Definition of resonant in English:

resonant

adjective

  • 1(of sound) deep, clear, and continuing to sound or reverberate.

    ‘a full-throated and resonant guffaw’
    • ‘Her voice, which had been weak, became stronger, deeper, more resonant.’
    • ‘Scallon spoke for the first time, his voice deep, resonant and rich with power.’
    • ‘Words cannot describe their soft and resonant sounds.’
    • ‘I was beginning to warm to this man, I even liked his deep, resonant voice.’
    • ‘Large, ungainly and hanging onto my thick specs, I'd leap over a vault with my free hand, landing with a resonant thud on the other side, and I loved it.’
    • ‘He has a deep and resonant or perhaps a high and nasal voice.’
    • ‘I actually have a deep resonant, rich voice, but it comes out only rarely.’
    • ‘The voice was deep and resonant and commanding.’
    • ‘‘Please be seated,’ she said, in the same deep resonant voice as I had heard in the hallway.’
    • ‘He immediately interrupted, voice slightly deeper, much more resonant.’
    • ‘I do vocal exercises and on my own I can have a deep resonant voice.’
    • ‘But their presence is signalled by an unmistakable call similar to bellowing of a bull with a deep, resonant boom that carries up to a mile.’
    • ‘Annoyance flashed through Rosemarie like lightning as a deep, resonant laugh came from above.’
    • ‘It is a smooth and mellow voice, deep and resonant.’
    • ‘After a few months, he'll likely have a resonant, deep, and full voice just like an adult!’
    • ‘When these cattle move side by side in the herd, their hollow horns knock together, producing a characteristic resonant sound.’
    • ‘His voice was naturally deep and resonant, a good, powerful, commanding voice.’
    • ‘‘Here,’ he said, and his voice was deep and rich, resonant and infinitely caring.’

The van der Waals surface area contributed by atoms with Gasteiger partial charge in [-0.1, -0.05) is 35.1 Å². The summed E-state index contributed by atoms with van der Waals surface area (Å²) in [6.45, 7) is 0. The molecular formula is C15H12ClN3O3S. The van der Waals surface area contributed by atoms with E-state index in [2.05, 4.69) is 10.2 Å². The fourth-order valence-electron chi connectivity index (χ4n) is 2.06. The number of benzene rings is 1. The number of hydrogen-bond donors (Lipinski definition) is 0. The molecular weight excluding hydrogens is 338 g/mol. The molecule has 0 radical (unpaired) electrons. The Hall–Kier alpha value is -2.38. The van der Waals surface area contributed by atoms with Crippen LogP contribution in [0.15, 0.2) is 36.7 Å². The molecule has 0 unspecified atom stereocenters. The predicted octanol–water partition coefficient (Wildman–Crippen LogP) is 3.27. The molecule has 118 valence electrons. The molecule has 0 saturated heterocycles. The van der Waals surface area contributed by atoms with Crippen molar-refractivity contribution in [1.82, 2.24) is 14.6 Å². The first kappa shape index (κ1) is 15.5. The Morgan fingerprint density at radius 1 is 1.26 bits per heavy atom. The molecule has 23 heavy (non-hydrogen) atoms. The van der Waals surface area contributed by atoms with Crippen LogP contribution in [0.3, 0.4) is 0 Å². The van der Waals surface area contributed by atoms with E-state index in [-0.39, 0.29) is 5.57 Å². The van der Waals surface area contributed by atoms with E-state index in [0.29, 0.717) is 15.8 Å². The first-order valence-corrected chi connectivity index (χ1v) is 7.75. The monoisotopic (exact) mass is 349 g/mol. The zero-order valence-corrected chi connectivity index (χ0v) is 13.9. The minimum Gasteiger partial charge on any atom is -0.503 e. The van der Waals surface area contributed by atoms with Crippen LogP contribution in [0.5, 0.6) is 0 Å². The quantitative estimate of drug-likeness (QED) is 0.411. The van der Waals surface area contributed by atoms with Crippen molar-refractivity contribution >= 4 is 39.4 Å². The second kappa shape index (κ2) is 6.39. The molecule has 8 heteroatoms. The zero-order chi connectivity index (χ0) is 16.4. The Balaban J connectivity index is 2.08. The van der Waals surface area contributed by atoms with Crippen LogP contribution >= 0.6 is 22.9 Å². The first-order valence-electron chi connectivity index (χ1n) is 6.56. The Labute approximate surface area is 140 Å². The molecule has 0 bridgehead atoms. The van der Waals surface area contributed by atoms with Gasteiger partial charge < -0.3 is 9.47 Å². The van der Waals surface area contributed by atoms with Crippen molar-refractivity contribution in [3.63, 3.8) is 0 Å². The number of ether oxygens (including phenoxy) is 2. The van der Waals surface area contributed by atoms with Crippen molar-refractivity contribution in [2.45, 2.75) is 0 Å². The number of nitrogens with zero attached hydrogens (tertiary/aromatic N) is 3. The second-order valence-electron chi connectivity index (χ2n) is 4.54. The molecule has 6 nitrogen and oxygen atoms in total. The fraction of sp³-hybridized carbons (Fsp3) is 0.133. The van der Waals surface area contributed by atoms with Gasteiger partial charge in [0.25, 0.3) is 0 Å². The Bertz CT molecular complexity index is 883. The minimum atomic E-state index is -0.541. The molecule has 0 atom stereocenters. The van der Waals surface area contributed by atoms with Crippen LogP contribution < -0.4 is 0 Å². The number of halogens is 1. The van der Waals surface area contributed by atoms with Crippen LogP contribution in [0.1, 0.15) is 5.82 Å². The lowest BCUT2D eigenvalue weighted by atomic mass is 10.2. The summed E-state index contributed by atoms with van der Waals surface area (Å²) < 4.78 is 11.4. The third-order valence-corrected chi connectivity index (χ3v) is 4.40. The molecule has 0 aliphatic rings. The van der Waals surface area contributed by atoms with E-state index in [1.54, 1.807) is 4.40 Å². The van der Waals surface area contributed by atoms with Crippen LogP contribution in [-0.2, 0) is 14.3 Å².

• ‘So the resonant sound is dubbed an auspicious sound.’
    • ‘A chuckle, if you could call it that, deep and resonant, filled the car.’
    deep, low, sonorous, full, full-bodied, vibrant, rich, clear, ringing, orotund
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    1. 1.1resonant with (of a place) filled or resounding with (a sound)
      ‘alpine valleys resonant with the sound of church bells’
      • ‘The hill of Sanchi, surrounded by verdant forests with the river gurgling at its feet, resonant with the hymns and chants, must have been one of the most idyllic, spiritual spots.’
      • ‘I was hiking in a fairly remote region when a few other hikers told me of a mountain pass leading into a spectacular valley resonant with cascading waters, lush with rolling meadows, dotted with innumerable wild flowers, and protected on all sides by snow-capped peaks.’
      • ‘How different from the scene in the last century when Subrahmanya Bharati sang of the enchantment of Puduvai, lit by dawn gold streaming across the blue sea, resonant with Vedic chants, steeped in elegant Tamil culture!’
      • ‘Soon Esther neared the tented forest resonant with the shouts of campers - old familiar sounds of her childhood.’
      • ‘He talks to the musician about growing up in a house resonant with music, about his early struggles and about how music can make people weep.’
      reverberating, ringing, resounding, echoing, filled
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    2. 1.2 Having the ability to evoke enduring images, memories, or emotions.
      ‘the prints are resonant with traditions of Russian folk art and story’
      • ‘Arousing, resonant writing links the physical with the emotional.’
      • ‘Instead, it's photography that has produced ‘some of the most affecting and resonant of artworks… images that possess a stark and unsparing eloquence’.’
      • ‘Using perfectly composed shots to amplify an emotionally resonant story, the film successfully argues that ‘artistic’ films do not have to be boring.’
      • ‘The film's most emotionally resonant moment occurs early on, when Drew confronts her parents with her pregnancy.’
      • ‘The two distinct sets of highly structured traditions are not simply deeply emotionally resonant; they carry the force of commandment.’
      • ‘Stipe's lyrics, meanwhile, are less abstract and more resonant than ever.’
      • ‘And his sparing use of close-ups for maximum emotional impact is both resonant and economical.’
      • ‘It's stunning and virtuosic, but it's not especially emotionally resonant.’
      • ‘Emotionally honest and socially resonant, it transcends the melodramatic cliches of prison drama to explore the relationship between a mother and daughter and the corrosive nature of the penal system.’
      • ‘The resonant epigraph evokes curiosity as well as wonder.’
      • ‘It is an emotionally resonant and compelling personal story, and all of it is true.’
      • ‘This is, of course, an extreme example, but it is also an extraordinarily resonant image.’
      • ‘He ran the more emotionally resonant campaign - speaking clearly, simply and passionately.’
      • ‘The resonant emotions projected by the album render titles and lyrics unnecessary.’
      • ‘He then explores creating the experience of visiting an emotionally resonant, historic space.’